Entry 10.0 "My Portable Summer"

 

 

 

 

 

 

 

 

 

 

 

 

 

 

 

 

 

 

 

 

 

 

 

 

 

 

“Summer is a giver and takes from us nothing but our tenacity to hold it longer.”

 

My California cousins hated Disneyland.  I had no idea that was even possible when I was 13, standing on their doorstep anticipating our first vacation since a brutal Connecticut winter.  When I say brutal, I mean that was the year I made a snow fort in my backyard that I could walk through freely without hunching.  During those bitter cold months, the thoughts of this trip kept me dreaming of good things to come, so it seemed surreal to be sitting, dumbfounded, in their well-furnished home listening to arguments against spending the day in what had always been pitched to me as “The Happiest Place on Earth.”

 

As you may have guessed, in the future, the Golden State hasn’t fallen into the ocean quite yet, and California culture is still alive and thriving.  I’m not talking about Hollywood’s dramatic culture, or even its controversial political culture, I’m talking about what matters most – Southern California surf culture. 

 

Long before the plane tickets for the trip were bought, I basically lived at my local surf shop called Ray’s Surf City.  I always thought Ray was cool. He was kind of a surf bum from Santa Cruz who weened his way off the beach to chase a girl out to Connecticut.  Even at thirteen, I questioned his sanity for opening up a surf shop in New England, but I never told him, for fear he would wake up and head back to the beach, leaving me without my favorite hangout.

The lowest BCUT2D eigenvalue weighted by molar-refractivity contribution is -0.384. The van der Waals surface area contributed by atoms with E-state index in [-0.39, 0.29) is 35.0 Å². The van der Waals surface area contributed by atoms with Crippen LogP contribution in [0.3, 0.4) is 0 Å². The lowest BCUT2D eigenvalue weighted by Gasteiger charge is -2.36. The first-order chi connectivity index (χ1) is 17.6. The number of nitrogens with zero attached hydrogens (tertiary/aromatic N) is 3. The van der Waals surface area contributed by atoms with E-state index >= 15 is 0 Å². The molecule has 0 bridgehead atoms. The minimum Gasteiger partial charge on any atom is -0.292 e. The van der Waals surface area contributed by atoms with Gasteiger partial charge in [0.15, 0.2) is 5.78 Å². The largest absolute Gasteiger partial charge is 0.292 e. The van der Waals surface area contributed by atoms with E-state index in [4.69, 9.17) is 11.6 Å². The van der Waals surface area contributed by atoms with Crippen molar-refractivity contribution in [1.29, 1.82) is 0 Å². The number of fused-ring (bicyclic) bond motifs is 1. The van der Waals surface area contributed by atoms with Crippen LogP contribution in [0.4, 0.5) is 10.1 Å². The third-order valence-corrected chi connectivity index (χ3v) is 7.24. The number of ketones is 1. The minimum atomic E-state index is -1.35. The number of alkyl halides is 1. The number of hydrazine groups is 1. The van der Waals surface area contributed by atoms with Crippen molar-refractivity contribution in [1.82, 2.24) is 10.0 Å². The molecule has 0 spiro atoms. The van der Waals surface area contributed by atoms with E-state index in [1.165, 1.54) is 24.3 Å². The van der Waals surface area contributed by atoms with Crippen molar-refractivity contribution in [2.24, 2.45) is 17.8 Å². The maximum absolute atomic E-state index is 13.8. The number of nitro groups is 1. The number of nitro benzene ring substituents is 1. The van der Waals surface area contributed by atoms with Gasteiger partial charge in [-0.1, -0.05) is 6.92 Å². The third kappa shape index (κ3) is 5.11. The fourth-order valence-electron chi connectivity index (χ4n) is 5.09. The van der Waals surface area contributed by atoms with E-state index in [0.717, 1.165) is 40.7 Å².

In Ray’s little shop I would immerse myself in all things California.  I’d watch a repeating loop of skateboarding and surfing holos to a soundtrack heavy on melodic vocal harmonies, single coil pickups and thick spring reverb. Sometimes an interview with a famous surfer would find its way into the mix, and I was consistently impressed by the laid back, nonchalant attitude that seemed to be common out there.  It was such a difference from the typical North Easterner’s sensibilities, which typically called to mind stoic, permanently clenched eyebrows, or an indifference to anything outside one’s own all-important rat race.

 

Because the waves produced by Long Island Sound were never meant to be anything other than scenic and perhaps provide the perfect comforting soundtrack to a morning beach yoga class, I had taken up skateboarding.  It was the perfect way to adopt Californian culture without traveling hours to the nearest respectable wave.  My plan was to surf on the pavement until I could ride the waves with my new devil-may-care attitude and the perfect amount of hair to flick from my eyes.